• momz  

      you don't go see the iranian ambassador (or any ambassador) in order to convince him that his policies and world views are wrong or offensive. no matter how many "pointed"/idiotic questions you ask him, you're not going to suddenly convince him to change his views on gays, women, or jews. he's a bigot, but there's no way some ivy league infidel is going to change that.
      the reason you go is to learn what the guy is about, because whether you like it or not, he's in charge. the best you can do is understand him (and people like him) and his ideas as thoroughly as possible. then, if you ever find yourself in an influential position where what you think actually matters, you have the ability to understand where he's coming from and work effectively from there. it's the only real way you can actually DO something to minimize him.
      i think Dabashi expressed shock at the audience being shocked by "that iranian dude" not because he agreed with what Zarif was saying but because the people in the audience were so self-righteous and off. it seems clear to any reasonable person that you don't invite the iranian ambassador to have a reasoned discussion about human rights. so asking antagonizing questions, while they might make you feel better in your own little corner of the world, do nothing to furthur the discussion. you're there to listen, because it's really the only thing you can do, no matter how disturbing it is.

      • it doesn't mean

        You shouldn't try. As for understanding him, I now see that Iran views itself as a regional hegemon that feels it can do whatever it wants. And I also understand that the Iranian regime can and will use moral relativism to justify anything and everything they do.

        I also think that a "reasonable" discussion should always be expected of anybody representing a country of 50 million people. Shit, the forum was called "towards reconciliation"--and reconciliation implies a level of reasonable dialogue and discussion that this dude simply wasn't interested in reaching. Also, is it not just as obnoxious to spout bigotry under the guise of "reconciliation" as it is to direct pointed/"idiotic" questions as someone who clearly has some explaining to do?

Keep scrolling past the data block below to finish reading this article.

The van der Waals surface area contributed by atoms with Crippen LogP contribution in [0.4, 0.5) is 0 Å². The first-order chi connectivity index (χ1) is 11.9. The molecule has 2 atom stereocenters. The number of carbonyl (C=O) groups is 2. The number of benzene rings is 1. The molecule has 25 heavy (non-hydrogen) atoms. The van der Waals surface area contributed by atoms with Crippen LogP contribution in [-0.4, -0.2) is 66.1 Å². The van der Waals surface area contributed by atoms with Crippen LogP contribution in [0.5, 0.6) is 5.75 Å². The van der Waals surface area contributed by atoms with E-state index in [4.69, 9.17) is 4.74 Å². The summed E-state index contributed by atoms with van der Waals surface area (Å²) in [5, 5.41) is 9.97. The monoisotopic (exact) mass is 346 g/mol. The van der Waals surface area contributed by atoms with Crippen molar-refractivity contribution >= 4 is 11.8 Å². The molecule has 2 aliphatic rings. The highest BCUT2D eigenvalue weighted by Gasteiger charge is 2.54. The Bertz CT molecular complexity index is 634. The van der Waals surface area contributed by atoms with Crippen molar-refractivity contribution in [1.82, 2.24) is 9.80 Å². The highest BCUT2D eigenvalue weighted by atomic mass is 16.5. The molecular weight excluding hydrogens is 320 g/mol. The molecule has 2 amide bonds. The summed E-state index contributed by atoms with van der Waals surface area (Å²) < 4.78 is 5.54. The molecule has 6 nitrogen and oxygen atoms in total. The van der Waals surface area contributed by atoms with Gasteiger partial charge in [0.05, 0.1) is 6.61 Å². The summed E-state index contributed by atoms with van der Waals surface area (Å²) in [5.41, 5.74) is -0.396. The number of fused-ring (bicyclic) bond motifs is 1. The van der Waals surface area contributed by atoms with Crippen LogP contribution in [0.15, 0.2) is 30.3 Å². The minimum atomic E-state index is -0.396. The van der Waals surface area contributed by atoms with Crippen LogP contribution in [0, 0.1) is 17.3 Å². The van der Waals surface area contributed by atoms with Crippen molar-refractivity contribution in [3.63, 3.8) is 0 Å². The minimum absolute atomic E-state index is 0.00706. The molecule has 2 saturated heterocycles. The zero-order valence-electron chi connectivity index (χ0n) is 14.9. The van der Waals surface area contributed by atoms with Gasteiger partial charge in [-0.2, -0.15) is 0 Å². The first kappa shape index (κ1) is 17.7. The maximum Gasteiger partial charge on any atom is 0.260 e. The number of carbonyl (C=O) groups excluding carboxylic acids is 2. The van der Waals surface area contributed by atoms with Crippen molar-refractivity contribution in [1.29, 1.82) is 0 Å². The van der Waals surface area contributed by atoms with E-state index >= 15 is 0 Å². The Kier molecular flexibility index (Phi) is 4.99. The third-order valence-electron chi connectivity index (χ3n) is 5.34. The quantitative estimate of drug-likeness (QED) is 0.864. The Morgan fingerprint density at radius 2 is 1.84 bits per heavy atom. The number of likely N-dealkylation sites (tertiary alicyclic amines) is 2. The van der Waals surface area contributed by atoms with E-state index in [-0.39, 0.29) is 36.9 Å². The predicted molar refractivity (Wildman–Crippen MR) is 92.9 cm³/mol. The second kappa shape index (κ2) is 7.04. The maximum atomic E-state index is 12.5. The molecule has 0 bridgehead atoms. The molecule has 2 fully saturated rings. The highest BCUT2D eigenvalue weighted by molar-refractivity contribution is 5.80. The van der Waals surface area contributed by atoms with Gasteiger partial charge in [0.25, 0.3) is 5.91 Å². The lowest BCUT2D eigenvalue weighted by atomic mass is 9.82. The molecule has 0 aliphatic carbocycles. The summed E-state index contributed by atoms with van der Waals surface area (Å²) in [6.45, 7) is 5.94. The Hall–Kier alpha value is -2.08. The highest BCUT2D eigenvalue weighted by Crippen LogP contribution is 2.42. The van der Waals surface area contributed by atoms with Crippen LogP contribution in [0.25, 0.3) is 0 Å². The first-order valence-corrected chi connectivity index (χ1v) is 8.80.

5. yo yo  

    Ballou's was probably his best column of the semester. Journalists should embrace an effort towards neutrality and fairness, not an ideal called objectivity.

    • something...  

      to be said for trying...

      "There are some critics who propose that, because pure objectivity is elusive, the press should give up any pretense of impartiality, that individual reporters should declare their views and write polemically.
      To me, that is like saying that because much of our children's future is ordained by genetics, we should abandon the business of being parents. Impartial journalism, like child-rearing, is an aspiration, but it is a worthy one. And, unlike your children, a daily newspaper affords you the chance to start all over the next day, and this time get it right." -- Bill Keller executive editor of the New York Times.

      Is that just a pipe dream?

  6. hmm  

    the government's hand is in yo pants? sheeit, deez nuts bein left alone and shit. HEY GOV! GIMME A HANDJOB!

  7. The teleportation  

    article is the most poignant evidence yet that liberal arts majors need to STAY THE GODDAMNED FUCK AWAY FROM SCIENCE. The article was mildly amusing until he used "precisely" in conjunction with "atoms and molecules".